The film concerns the conflict between General Paul Mireau, George Macready, who hopes to carry out a dangerous mission simply to elevate his status and Colonel Dax, Kirk Douglas, who genuinely cares for the men he commands and hopes to defend against charges of cowardice. Mireau forces Dax to send his men out to capture an anthill with very little support, a near impossible task, when men refuse to fight having seen the casualty rate Dax sides with them but the humiliated Mireau orders the men dead. Three men from different companies are selected to go on trial and although Dax defends them well the trial is set against them and they are ultimately executed. In order to get some form of revenge however Dax orders the cowardly Lieutenant Roget, Paul Morris, to execute them. General Georges Broulard, Adolphe Menjou, unexpectedly offers Dax, Mireau's job as he announces Mireau is under investigation. Dax rebukes him on moral grounds and is saddened when he witnesses his men celebrating after being told they will have to return to the front line.
The battle sequence in this film or rather the annihilation of the French by the Germans was one of the most stunning I had ever seen on film. Everybody always talks about the opening 20 minutes of Saving Private Ryan (1998) and I highly suspect Paths of Glory significantly influenced that film but here I found it even more impressive that with the lesser technology of 1957 Kubrick was able to create an atmosphere so visceral. Men get shot and roll down into puddles of muddy water all around Dax as he maneuvers his way through the battle field, pistol in hand. We understand, if we didn't already, how hopeless their mission is in this grand scene as it sweeps across the length and breadth of the land that these miserable men are fighting over.
Another incredible scene in the film, there are so many, is that in which we see the men lined up in the trench move to make way for Dax as he witnesses the forlorn, resigned expressions on their faces. Although it probably wasn't one long uncut shot it looked that way on screen and the uninterrupted capturing of the utter despondency of these men is more powerful than any monologue about the horrors of war or any gruesome death scene.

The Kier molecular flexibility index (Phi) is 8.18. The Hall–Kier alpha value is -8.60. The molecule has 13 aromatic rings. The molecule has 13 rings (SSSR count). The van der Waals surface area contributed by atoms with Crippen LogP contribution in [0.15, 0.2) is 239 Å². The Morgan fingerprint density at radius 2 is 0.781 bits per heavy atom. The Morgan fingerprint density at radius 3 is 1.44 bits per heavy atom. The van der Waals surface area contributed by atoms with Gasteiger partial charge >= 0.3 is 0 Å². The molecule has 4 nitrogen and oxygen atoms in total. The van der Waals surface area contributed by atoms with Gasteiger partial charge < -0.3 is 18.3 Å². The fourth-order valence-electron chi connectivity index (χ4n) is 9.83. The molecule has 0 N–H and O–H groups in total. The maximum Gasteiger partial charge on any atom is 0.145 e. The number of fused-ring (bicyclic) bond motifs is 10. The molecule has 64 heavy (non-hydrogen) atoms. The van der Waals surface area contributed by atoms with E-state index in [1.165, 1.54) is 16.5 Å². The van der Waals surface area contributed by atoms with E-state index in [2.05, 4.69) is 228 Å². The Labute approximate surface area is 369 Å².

The unjustness of the executions makes your blood boil as you see three innocent men who have each valiantly served their country murdered because of the pride of one man, Mireau. The execution scene was harrowing as was it horrifying hearing Broulard announce that "There are few things more fundamentally stimulating than watching another man die." His sentiments appear to proven as the other soldiers can be seen excitedly celebrating after the executions and the sickening dehumanization of people through the war is the best point that the film makes. Yes Dax is a little too ideal and gallant to really exist but Douglas's approach to the role adds much needed texture and nuance that wouldn't have been present without this fine actor and the film as a whole would not work if we did not have a sympathetic protagonist.
This is definitely a film that must be watched not just because it's â~important', which it really is, but because it's beautifully made and easy to connect without dumbing down it's message. Even children, especially children could understand that what happens on-screen is wrong and yet the film is sophisticated enough to confound even adult audiences, what a masterpiece.
The best, GREATEST courtroom movie ever made!
Powerful anti war drama with an incredible performance from legend Kirk Douglas and class direction from genius Stanley Kubrick.
This film was great.
Great first world war movie.